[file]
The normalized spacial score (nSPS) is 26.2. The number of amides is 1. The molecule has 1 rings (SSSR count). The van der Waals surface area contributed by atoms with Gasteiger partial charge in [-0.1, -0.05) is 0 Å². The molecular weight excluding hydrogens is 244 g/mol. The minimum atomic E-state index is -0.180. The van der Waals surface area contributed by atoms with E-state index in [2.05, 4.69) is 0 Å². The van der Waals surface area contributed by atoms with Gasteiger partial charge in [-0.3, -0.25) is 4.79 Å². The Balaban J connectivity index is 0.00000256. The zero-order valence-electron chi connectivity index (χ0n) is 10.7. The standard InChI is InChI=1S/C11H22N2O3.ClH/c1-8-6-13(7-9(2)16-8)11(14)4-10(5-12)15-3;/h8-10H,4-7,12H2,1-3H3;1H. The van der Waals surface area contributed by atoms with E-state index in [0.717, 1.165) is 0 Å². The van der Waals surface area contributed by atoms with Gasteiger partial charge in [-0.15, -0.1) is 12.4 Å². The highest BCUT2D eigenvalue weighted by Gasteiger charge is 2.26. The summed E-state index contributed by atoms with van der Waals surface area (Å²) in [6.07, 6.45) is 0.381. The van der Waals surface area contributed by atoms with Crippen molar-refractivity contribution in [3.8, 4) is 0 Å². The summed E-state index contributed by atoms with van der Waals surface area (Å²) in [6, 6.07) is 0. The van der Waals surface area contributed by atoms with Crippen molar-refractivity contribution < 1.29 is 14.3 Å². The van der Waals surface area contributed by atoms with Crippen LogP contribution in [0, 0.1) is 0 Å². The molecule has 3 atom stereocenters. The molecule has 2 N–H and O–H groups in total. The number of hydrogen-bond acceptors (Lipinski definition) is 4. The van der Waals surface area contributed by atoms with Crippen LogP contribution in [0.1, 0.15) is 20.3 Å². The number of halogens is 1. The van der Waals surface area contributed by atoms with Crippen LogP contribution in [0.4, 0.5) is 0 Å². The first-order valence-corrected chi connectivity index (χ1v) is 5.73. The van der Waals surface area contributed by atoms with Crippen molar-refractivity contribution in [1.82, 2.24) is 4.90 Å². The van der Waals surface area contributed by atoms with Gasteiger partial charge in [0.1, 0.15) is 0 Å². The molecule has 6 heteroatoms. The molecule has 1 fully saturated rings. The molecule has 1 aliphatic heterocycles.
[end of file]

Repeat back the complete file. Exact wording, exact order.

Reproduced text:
The normalized spacial score (nSPS) is 26.2. The number of amides is 1. The molecule has 1 rings (SSSR count). The van der Waals surface area contributed by atoms with Gasteiger partial charge in [-0.1, -0.05) is 0 Å². The molecular weight excluding hydrogens is 244 g/mol. The minimum atomic E-state index is -0.180. The van der Waals surface area contributed by atoms with E-state index in [2.05, 4.69) is 0 Å². The van der Waals surface area contributed by atoms with Gasteiger partial charge in [-0.3, -0.25) is 4.79 Å². The Balaban J connectivity index is 0.00000256. The zero-order valence-electron chi connectivity index (χ0n) is 10.7. The standard InChI is InChI=1S/C11H22N2O3.ClH/c1-8-6-13(7-9(2)16-8)11(14)4-10(5-12)15-3;/h8-10H,4-7,12H2,1-3H3;1H. The van der Waals surface area contributed by atoms with E-state index in [0.717, 1.165) is 0 Å². The van der Waals surface area contributed by atoms with Gasteiger partial charge in [-0.15, -0.1) is 12.4 Å². The highest BCUT2D eigenvalue weighted by Gasteiger charge is 2.26. The summed E-state index contributed by atoms with van der Waals surface area (Å²) in [6.07, 6.45) is 0.381. The van der Waals surface area contributed by atoms with Crippen molar-refractivity contribution in [3.8, 4) is 0 Å². The summed E-state index contributed by atoms with van der Waals surface area (Å²) in [6, 6.07) is 0. The van der Waals surface area contributed by atoms with Crippen molar-refractivity contribution < 1.29 is 14.3 Å². The van der Waals surface area contributed by atoms with Crippen LogP contribution in [0, 0.1) is 0 Å². The molecule has 3 atom stereocenters. The molecule has 2 N–H and O–H groups in total. The number of hydrogen-bond acceptors (Lipinski definition) is 4. The van der Waals surface area contributed by atoms with Crippen LogP contribution in [0.1, 0.15) is 20.3 Å². The number of halogens is 1. The van der Waals surface area contributed by atoms with Crippen LogP contribution in [0.4, 0.5) is 0 Å². The first-order valence-corrected chi connectivity index (χ1v) is 5.73. The van der Waals surface area contributed by atoms with Crippen molar-refractivity contribution in [1.82, 2.24) is 4.90 Å². The van der Waals surface area contributed by atoms with Gasteiger partial charge in [0.1, 0.15) is 0 Å². The molecule has 6 heteroatoms. The molecule has 1 fully saturated rings. The molecule has 1 aliphatic heterocycles.